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Let be $L/K$ an algebraic extension, $\alpha\in L$ and $P_\alpha$ the minimal polynomial of $\alpha$ over $K$. We denote $\beta\in L-\{\alpha\}$ another root of $P_{\alpha}$.

I can take an automorphism $\tau:K(\alpha)\longrightarrow \overline{K}$ such as $\tau(\alpha)=\beta$ and $\tau_{|_K}=Id$.

The question is:

why i can extend $\tau$ to an automorphism $\sigma:L\longrightarrow \overline{K}\hspace{0.15cm}$, i.e, $\hspace{0.15cm}\sigma_{|_{K(\alpha)}} = \tau$ ?

I see that in https://proofwiki.org/wiki/Equivalence_of_Definitions_of_Normal_Extension

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The main claim here is that if $L/K$ is an algebraic field extension and $\Omega$ is any algebraically closed field (for example $\overline{K}$) then any homomorphism $\varphi: K\to \Omega$ has an extension to a homomorphism $\hat{\varphi}:L\to\Omega$. I'll assume here that $L/K$ is finite, for infinite algebraic extensions it can be done similarly using Zorn's lemma.

First assume that $L=K(\alpha)$, a simple algebraic extension. Let $\varphi: K\to\Omega$ be a homomorphism, and we want to extend it to $L$. Let $\hat{K}=\varphi(K)$. Since any field homomorphism is injective we know $\varphi: K\to\hat{K}$ is an isomorphism. Also, if $P_{\alpha}=\sum_{i=0}^n c_ix^i$ is the minimal polynomial of $\alpha$ over $K$ then let $\hat{P_{\alpha}}=\sum_{i=0}^n \varphi(c_i)x^i\in\hat{K}[x]$. Since $\varphi$ is a bijection and preserves all the field operations it is easy to see that $\hat{P_{\alpha}}$ is irreducible over $\hat{K}$. So if we let $\beta\in\Omega$ be a root of $\hat{P_{\alpha}}$ (which exists, since $\Omega$ is algebraically closed) then $\hat{P_{\alpha}}$ is its minimal polynomial over $\hat{K}$. So just like we did in your previous question, there is a chain of isomorphisms:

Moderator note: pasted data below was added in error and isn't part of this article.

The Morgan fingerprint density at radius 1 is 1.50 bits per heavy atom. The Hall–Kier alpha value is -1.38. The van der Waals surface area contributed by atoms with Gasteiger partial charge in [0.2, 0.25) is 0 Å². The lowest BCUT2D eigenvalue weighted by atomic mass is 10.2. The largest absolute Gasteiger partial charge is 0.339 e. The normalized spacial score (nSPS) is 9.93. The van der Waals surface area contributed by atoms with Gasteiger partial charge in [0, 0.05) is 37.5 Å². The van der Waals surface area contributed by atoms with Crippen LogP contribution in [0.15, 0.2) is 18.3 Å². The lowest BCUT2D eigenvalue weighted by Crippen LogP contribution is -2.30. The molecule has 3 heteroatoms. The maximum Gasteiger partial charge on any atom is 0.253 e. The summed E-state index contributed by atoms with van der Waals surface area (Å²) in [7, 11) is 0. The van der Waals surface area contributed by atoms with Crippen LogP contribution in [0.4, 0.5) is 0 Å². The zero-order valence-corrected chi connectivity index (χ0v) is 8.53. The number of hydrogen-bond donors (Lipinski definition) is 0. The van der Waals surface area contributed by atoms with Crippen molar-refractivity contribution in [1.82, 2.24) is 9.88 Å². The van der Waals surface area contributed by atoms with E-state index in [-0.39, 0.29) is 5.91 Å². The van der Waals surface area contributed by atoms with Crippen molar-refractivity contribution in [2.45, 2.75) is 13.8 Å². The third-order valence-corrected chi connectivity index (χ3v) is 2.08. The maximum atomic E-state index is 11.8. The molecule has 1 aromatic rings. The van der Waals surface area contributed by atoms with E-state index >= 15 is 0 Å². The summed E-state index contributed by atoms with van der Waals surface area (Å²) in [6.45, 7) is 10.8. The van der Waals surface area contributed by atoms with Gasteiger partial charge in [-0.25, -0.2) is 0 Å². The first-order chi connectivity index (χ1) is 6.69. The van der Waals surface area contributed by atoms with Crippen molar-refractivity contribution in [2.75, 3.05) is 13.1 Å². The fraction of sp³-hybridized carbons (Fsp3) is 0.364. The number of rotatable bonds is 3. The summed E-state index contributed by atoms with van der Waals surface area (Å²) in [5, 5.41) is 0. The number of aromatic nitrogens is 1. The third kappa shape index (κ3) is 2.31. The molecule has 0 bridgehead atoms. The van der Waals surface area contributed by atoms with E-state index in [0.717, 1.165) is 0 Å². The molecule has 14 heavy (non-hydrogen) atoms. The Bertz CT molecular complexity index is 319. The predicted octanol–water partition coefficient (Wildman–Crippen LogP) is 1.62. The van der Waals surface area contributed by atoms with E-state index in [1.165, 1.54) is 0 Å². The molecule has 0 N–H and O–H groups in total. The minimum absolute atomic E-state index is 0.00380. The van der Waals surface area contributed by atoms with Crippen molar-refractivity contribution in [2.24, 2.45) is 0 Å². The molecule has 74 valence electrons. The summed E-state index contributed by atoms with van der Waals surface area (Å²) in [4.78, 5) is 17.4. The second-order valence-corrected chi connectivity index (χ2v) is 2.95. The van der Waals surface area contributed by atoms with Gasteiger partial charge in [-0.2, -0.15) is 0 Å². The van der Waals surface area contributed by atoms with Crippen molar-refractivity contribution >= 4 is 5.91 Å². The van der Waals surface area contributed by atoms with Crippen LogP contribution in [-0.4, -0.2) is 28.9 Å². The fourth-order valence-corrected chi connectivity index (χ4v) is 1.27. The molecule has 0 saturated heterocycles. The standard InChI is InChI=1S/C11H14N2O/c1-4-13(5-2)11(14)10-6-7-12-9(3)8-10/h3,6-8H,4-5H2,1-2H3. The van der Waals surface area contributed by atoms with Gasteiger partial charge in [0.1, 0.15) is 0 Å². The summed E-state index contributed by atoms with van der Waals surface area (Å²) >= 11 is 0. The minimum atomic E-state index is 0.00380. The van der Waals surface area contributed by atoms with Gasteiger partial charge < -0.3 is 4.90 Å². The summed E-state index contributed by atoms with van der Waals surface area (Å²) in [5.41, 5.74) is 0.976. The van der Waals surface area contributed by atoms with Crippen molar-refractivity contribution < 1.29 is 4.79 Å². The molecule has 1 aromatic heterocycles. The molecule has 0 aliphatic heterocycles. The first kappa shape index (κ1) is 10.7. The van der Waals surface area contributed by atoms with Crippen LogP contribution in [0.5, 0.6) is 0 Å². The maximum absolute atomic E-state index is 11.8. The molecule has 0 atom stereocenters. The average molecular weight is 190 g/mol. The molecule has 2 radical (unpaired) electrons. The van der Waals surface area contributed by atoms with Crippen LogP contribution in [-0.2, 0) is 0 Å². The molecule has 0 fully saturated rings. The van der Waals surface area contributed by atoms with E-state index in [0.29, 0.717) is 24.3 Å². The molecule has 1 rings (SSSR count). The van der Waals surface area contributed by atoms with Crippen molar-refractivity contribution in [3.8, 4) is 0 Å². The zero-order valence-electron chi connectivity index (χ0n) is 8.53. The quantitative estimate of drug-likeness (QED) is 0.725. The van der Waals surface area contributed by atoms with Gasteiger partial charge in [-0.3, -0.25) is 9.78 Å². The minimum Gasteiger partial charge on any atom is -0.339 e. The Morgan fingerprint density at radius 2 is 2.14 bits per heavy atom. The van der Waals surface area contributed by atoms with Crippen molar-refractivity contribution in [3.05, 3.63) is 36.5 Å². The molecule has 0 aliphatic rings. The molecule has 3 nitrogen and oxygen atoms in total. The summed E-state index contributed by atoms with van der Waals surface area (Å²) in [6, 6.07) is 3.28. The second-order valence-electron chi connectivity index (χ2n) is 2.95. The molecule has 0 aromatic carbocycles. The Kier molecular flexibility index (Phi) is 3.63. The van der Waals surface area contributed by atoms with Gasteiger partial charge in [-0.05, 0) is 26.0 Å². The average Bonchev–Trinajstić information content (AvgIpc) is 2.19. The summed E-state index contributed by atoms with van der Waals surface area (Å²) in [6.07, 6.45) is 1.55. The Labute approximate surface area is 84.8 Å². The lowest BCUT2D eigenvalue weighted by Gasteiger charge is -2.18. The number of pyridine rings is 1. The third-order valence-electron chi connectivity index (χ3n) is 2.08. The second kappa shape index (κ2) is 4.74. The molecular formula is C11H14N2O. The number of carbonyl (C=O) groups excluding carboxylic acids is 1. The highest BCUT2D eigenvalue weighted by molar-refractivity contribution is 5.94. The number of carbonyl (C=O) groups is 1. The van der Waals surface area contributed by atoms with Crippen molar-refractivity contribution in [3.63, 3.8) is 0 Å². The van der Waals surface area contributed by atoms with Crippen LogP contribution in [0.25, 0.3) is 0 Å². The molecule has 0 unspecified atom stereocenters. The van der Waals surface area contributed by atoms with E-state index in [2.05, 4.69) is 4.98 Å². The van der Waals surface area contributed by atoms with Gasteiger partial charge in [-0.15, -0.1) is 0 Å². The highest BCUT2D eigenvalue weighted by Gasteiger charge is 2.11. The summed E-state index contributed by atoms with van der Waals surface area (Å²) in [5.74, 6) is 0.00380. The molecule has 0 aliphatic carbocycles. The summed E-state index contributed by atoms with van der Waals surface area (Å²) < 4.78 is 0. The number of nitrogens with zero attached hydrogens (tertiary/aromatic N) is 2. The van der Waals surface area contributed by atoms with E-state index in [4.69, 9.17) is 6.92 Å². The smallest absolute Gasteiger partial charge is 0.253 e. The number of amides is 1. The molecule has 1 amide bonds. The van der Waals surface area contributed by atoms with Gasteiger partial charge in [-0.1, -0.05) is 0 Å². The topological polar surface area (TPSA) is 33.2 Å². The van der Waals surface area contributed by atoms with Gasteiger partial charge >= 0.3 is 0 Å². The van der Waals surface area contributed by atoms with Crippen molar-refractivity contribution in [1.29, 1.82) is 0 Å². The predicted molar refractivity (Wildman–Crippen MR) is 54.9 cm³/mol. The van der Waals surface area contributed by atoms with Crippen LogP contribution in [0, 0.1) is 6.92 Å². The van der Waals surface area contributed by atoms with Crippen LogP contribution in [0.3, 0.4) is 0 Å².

$L=K(\alpha)\cong K[x]/(P_{\alpha})\cong \hat{K}[x]/(\hat{P_{\alpha}})\cong \hat{K}(\beta)\subseteq\Omega$

And if $k\in K$ then this chain sends $k\to k+(P_{\alpha})\to \varphi(k)+\hat{P_{\alpha}}\to \varphi(k)$. So this homomorphism $L\to\Omega$ is indeed an extension of $\varphi$.

General case: Now assume $L/K$ is any finite extension and let $\varphi:L\to\Omega$ be a homomorphism, and we want to prove it has an extension to $L$. We use induction on $[L:K]$. If $[L:K]=1$ there is nothing to prove. Assume the statement is true for extensions of degree up to $n-1$ and suppose $[L:K]=n$. We split into two cases:

Case 1: $L/K$ has no intermediate fields. In that case for any $\alpha\in L\setminus K$ we have $L=K(\alpha)$. In that case we already know an extension exists.

Case 2: There is an intermediate field $K\subset M\subset L$. Then $[M:K],[L:M]<n$. By induction hypothesis $\varphi$ has an extension to $\varphi_0:M\to\Omega$. And again by induction hypothesis $\varphi_0$ has an extension to $\hat{\varphi}:L\to\Omega$.

Conclusion: Finally we can answer your question. $\tau:K(\alpha)\to\overline{K}$ is a homomorphism, so it can be extended to $L$. (since $L$ is an extension of $K(\alpha)$).

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  • $\begingroup$ Thank you very much !!!! $\endgroup$ Commented May 4, 2020 at 11:36

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